by Alexa Cheater

Integrated supply chainFaced with growing global complexity and increasing demand volatility, Kennametal set out to improve its supply chain maturity, increase data integration and improve its bottom line. But doing so meant developing an integrated supply chain connecting data, process and people.


Driving the decision to change was the impact of market demands on Kennametal’s revenue. Inventory levels were bloated, customer satisfaction levels were low and a very high SKU count and complex supply base across all continents meant it was a challenge to keep data connected and processes optimized. Complexity overlaid nearly every aspect of the global manufacturer’s operations.


So how could the company overcome it?


Identifying gaps

The answer lay in connecting the data dots and fueling systematic collaboration. Standing in the way was an excessive use of spreadsheets, heavy reliance on non-integrated middleware and a swarm of disconnected processes. Achieving success meant identifying existing process gaps, recognizing ineffective tools and focusing on two key areas: sales and operations planning (S&OP) and cross-functional visibility.


From an S&OP perspective, Kennametal struggled with integration between supply chain planning and stakeholder processes (i.e. sales, finance, etc.). In terms of visibility, without a single platform to provide end-to-end planning, the ability to see the complete picture was spotty at best.


Planning for success

Knowing change doesn’t happen overnight, Kennametal devised a phased approach to improve its supply chain integration and maturity. Step one was breaking down the S&OP processes and rebuilding it over the course of nearly seven months to improve collaboration between sales, marketing and operations, and to align to the financial forecast.


Next came the implementation of subsequent planning processes – which took another year to get in place. Kennametal expanded its processes to include:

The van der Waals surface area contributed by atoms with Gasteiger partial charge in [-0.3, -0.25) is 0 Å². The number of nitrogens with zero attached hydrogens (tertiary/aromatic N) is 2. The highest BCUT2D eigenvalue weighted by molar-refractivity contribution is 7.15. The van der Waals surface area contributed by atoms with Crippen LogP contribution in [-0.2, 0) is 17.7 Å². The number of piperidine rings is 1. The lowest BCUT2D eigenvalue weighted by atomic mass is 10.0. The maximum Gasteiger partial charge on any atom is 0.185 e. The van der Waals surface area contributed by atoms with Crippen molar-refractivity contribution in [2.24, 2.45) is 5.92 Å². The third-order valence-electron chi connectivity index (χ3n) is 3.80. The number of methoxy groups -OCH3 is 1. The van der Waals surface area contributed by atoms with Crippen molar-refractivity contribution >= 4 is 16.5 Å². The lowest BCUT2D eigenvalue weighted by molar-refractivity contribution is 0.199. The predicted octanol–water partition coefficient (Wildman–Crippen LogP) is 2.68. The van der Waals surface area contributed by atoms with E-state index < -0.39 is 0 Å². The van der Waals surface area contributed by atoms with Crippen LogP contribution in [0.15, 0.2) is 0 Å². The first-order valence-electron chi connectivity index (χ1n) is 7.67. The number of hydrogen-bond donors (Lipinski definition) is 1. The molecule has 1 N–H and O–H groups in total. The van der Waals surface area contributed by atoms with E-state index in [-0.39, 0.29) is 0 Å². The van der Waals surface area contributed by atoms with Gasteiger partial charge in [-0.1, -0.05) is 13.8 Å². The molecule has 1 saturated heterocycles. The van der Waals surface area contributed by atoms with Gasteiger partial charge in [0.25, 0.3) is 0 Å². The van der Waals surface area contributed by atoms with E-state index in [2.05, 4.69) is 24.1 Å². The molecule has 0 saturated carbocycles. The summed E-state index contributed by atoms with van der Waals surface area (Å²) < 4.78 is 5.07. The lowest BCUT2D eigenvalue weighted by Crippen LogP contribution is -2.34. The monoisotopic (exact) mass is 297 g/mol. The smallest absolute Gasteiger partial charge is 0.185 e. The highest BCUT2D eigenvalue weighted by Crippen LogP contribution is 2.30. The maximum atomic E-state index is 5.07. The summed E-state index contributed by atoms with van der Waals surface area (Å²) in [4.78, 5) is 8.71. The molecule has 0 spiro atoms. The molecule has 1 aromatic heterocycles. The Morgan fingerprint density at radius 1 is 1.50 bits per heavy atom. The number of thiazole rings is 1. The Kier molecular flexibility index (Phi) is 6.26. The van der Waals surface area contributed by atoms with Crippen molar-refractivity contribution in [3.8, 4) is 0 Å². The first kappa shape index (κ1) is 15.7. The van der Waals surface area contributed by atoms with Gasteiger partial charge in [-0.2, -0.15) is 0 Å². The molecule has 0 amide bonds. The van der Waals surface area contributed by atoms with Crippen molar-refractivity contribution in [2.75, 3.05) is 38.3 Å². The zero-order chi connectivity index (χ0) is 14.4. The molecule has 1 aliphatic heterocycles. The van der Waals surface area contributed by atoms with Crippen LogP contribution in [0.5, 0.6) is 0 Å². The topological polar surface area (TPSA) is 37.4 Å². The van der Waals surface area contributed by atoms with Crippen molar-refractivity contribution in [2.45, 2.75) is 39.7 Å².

• Rough cut capacity planning
  • Plant loading
  • Supplier collaboration
  • Rebalancing of inventory
  • Safety stock calculations
  • ABC stratification

The final step, which is currently in progress, addresses the integration of demand planning, including statistical forecasting and life cycle planning. It also includes component planning, deployment and constrained capacity planning.


Integrating data, process and people

Integrating its data and connecting people in the end-to-end process has pushed participating functions toward a collaborative approach. But to generate sustainable process outcomes, Kennametal sought continuous training and education for its team to ensure success.


The company has standardized its processes with an emphasis on the overall business objectives, created a more demand-driven supply chain, refined tradeoff decision-making and adopted a customer-centric mindset.
It’s now moving toward implementing longer-term planning horizons and is well on its way to achieving a higher level of supply chain maturity.


Recognizing results

Kennametal has improved forecast accuracy in the 3-to-6-month timeframe by 30-50%, which has contributed to significant reductions to inventory. Scenario simulation and improved collaboration helped drive alignment between groups like supply and demand planning, and marketing and sales. This has enabled Kennametal to mature its S&OP processes even further, delivering value in transparency, data integration and end-to-end supply chain visibility.


It’s also resulted in minimized forecast bias, removing a culture of uncertainty and shifting it from reactive to proactive.


Ultimately, Kennametal’s supply chain maturity success boiled down to trust in its data and technology.


Interested in learning more about Kennametal’s quest for supply chain integration? Check out our recent case study.


The post How Kennametal developed an integrated supply chain by connecting its data dots appeared first on The 21st Century Supply Chain.


Top 4 capacity planning obstacles


Originally posted by Alexa Cheater at